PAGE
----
About That Bling

I often volunteer at local running and triathlon events. I have had almost every race volunteer job there is: registration, water stop, making endless pbj sandwiches for marathoners. You would think “handing out medals” would be simple. The two times that has been my job, I have encountered medal quandaries.

It should be simple.

  1. Runner or triathlete crosses finish line.
  2. I place medal around said athlete’s neck.

At the April 2012 triathlon I worked, an athlete approached me who had decided not to complete the race after he finished the swim portion. He had to turn in his timing chip, and I stood between him and the bin where the chips were. He said, “DNF [did not finish], can I still get my medal?” I am not sure what expression my face portrayed, but my inner dialogue was, “What would the race director tell me to do?” At an event like that, I want to be compliant with the race director’s preferences. And at a triathlon, the race director could be miles away on the bike route or otherwise inaccessible. Sensing my hesitation, the athlete angrily threw his chip in the bin and huffed away.

The other time my job was medal hander-outer, I also had an athlete who had not broken a sweat that day ask for her medal. She was pregnant, so she had deferred her entry to the following year, but still wanted her medal. Again, I told her I needed to consult with the race director. I think between the time I asked the race director and could respond to her, she had convinced another volunteer to give her the medal.

Getting back to the giving out of medals in general, the vast majority of athletes at races accept the medals that are given out as rewards.

The day I worked the triathlon, several people matter of factly declined the medals that were offered to them as rewards for finishing. Whatever led them to make that choice, they must have felt “complete” solely for finishing such a grueling endeavor.

I guess it’s splitting hairs in a way to question the honesty factor of owning a medal for a race you didn’t compete. I guess it’s not any different (to some people’s way of thinking) than wearing a race shirt for a distance you could not have possibly completed (case in point: me wearing the Tallahassee Marathon shirt I was given as a “volunteer reward”).

Full disclosure: I did not earn the shirt I am wearing (a Tallahassee Marathon shirt) by running 26.2 miles. I did earn the medal for running 5K and the Relay for Life hat by being a RFL Captain.

But I always walked away from the interactions where someone wanted a medal for a race they didn’t complete feeling conflicted. Sure, they had “paid” for it with their registration fee. The monetary value of the medals is probably nominal compared to their emotional value.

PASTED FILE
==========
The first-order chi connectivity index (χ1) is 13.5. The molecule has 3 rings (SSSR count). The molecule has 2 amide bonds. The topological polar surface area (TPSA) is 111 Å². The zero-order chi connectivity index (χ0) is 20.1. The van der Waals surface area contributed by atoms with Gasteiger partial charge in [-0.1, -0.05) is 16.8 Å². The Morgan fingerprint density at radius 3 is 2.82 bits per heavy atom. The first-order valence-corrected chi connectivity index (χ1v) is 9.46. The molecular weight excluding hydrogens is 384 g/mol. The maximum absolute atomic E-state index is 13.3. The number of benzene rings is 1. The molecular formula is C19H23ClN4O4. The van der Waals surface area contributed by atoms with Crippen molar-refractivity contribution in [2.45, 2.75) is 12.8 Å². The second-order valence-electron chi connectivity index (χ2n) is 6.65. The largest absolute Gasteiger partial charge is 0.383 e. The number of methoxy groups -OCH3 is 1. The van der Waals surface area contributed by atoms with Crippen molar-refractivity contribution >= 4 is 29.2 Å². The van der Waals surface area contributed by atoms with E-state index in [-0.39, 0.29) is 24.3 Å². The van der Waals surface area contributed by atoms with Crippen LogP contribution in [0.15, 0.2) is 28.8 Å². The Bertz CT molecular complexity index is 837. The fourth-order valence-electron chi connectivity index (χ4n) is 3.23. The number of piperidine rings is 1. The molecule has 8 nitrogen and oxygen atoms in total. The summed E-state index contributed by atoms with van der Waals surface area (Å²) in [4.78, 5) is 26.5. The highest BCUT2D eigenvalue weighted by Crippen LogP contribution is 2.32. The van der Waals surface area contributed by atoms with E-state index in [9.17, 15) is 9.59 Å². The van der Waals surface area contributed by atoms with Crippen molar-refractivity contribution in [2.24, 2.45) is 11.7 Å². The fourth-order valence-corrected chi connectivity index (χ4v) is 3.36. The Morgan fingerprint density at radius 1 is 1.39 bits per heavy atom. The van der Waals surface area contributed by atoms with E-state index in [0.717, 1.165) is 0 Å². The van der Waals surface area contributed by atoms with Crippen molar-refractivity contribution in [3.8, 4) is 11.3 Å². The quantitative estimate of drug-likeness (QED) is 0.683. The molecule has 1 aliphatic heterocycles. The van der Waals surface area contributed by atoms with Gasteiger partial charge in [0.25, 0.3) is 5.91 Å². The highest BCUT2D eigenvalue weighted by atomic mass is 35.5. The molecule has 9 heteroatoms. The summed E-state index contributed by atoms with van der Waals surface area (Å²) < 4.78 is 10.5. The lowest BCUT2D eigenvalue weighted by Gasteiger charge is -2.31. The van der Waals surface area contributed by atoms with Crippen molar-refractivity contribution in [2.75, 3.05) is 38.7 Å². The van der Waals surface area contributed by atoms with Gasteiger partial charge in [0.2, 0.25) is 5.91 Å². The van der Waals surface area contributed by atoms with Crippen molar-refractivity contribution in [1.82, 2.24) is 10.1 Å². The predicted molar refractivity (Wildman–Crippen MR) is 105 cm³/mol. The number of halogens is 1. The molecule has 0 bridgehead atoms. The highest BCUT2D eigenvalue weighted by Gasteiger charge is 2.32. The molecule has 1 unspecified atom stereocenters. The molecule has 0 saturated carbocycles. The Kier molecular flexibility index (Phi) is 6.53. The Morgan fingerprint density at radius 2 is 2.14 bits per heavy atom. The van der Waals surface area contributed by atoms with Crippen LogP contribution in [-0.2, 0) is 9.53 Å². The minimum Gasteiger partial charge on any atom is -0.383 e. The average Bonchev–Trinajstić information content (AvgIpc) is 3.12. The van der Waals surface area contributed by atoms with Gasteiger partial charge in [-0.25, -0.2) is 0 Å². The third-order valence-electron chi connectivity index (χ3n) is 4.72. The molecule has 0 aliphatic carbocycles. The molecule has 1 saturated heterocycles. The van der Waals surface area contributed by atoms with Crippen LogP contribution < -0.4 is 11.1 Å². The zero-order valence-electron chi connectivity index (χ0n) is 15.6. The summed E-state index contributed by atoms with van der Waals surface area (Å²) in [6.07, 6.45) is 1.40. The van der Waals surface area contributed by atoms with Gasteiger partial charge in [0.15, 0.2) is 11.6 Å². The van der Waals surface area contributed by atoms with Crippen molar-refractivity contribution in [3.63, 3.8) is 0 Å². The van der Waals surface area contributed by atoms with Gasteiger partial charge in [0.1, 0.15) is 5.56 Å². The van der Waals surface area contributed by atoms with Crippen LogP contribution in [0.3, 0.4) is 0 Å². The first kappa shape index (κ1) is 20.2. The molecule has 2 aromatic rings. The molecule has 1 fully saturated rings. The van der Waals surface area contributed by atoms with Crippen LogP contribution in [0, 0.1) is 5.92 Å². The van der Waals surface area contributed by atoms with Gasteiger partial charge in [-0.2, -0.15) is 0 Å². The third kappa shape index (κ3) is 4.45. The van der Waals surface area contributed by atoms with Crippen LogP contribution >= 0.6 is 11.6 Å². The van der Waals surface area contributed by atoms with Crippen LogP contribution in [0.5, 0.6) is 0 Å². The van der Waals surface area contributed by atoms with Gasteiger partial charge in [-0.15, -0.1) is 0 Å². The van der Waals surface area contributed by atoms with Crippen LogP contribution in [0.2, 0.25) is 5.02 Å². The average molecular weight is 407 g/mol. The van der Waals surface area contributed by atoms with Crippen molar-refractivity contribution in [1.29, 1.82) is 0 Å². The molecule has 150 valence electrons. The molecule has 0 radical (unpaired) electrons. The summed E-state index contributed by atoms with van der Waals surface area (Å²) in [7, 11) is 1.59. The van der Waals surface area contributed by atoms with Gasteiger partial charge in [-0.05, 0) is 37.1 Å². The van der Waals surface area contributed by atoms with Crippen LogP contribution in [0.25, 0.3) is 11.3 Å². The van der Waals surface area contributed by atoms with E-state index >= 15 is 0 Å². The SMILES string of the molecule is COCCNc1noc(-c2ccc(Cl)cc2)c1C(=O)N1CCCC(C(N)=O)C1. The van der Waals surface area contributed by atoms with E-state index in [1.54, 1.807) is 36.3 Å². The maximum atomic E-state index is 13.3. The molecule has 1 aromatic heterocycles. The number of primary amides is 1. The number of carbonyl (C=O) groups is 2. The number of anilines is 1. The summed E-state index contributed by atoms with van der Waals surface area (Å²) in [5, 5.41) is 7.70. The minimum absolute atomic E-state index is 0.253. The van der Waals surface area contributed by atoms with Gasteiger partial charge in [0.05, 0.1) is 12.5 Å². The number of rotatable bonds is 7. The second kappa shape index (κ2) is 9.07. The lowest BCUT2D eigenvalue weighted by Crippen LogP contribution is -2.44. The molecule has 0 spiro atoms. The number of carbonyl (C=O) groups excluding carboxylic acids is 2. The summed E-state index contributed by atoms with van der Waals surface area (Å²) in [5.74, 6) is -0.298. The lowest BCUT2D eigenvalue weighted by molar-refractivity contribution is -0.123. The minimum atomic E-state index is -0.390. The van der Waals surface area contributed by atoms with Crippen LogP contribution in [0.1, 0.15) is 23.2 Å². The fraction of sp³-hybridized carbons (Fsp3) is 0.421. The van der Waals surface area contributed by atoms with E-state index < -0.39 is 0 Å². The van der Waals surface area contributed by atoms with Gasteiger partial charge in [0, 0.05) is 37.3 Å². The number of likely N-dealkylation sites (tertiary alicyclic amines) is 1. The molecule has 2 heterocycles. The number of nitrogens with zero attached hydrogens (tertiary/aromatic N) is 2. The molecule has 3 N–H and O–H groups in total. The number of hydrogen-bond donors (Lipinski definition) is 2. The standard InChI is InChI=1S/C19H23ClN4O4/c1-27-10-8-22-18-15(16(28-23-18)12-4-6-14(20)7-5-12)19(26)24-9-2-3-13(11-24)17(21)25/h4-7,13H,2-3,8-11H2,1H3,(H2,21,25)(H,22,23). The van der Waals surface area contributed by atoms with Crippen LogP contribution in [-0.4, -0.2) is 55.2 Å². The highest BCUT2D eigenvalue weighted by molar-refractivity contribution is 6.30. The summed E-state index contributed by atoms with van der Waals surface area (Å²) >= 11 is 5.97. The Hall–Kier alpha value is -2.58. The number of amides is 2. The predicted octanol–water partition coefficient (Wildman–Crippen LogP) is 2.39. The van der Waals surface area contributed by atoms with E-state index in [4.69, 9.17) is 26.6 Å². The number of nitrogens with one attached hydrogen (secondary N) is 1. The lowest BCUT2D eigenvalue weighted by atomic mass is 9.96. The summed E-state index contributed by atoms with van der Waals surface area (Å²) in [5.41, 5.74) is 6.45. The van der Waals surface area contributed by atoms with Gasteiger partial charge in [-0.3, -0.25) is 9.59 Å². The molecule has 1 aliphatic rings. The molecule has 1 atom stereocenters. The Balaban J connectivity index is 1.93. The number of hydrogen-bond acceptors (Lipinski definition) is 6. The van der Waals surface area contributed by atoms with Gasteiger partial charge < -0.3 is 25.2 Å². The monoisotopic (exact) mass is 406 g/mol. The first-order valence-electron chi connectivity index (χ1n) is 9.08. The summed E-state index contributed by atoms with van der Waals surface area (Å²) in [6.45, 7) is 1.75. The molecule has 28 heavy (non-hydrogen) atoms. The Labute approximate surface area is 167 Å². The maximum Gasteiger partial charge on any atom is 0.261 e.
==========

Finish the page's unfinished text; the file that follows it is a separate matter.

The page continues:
And I doubt the athletes planned to parade around in these medals, proclaiming to everyone they encountered, “Congratulate me! I competed the [insert name here] Triathlon! I’m amazing!”

What I ask myself, still, after both of these interactions (and one of them happened years ago) is: what does that individual think when they look at that “finisher” medal?

When we have athletic goals, just as when we have principles in our lives to uphold, no amount of external reward will counteract the fact that we did not honestly keep our own bargain with ourselves. To do the right thing, to serve others to the best of our abilities, to do what we said we would.

As you approach your week, consider finding that incident, that conversation, that challenging moment when there is no outward reward, but the serenity of knowing you did the right thing.

“If we say something often enough, we come to believe it. We don’t usually delude others until after we have first deluded ourselves.” – David Frum

PS – While I am on the subject of Triathlons, I would like to congratulate my friend Ann Brennan on definitely, 110%, undoubtedly earning her medal at yesterday’s Beach to Battleship Ironman Triathlon in Wilmington, North Carolina. Ann has inspired me, motivated me, and (most importantly) befriended me. Congratulations, IronAnn!!

 

Wordless Wednesday

Things that make @biggreenpen dissolve in purple puddles.
You all know I rail against typos and spelling errors, but sometimes it just doesn’t matter.  At the Leon County Relay for Life this weekend, the sign below was propped up against the luminaria bags honoring “Little Mamma Harris.” 
Angle, Angel, Anelg, Anleg……..I could care less. 
(And given the illustration, maybe somehow the illustrators actually meant those geometric things.)
She was loved.

Muddy’s Flame, 24 Beads, and Hope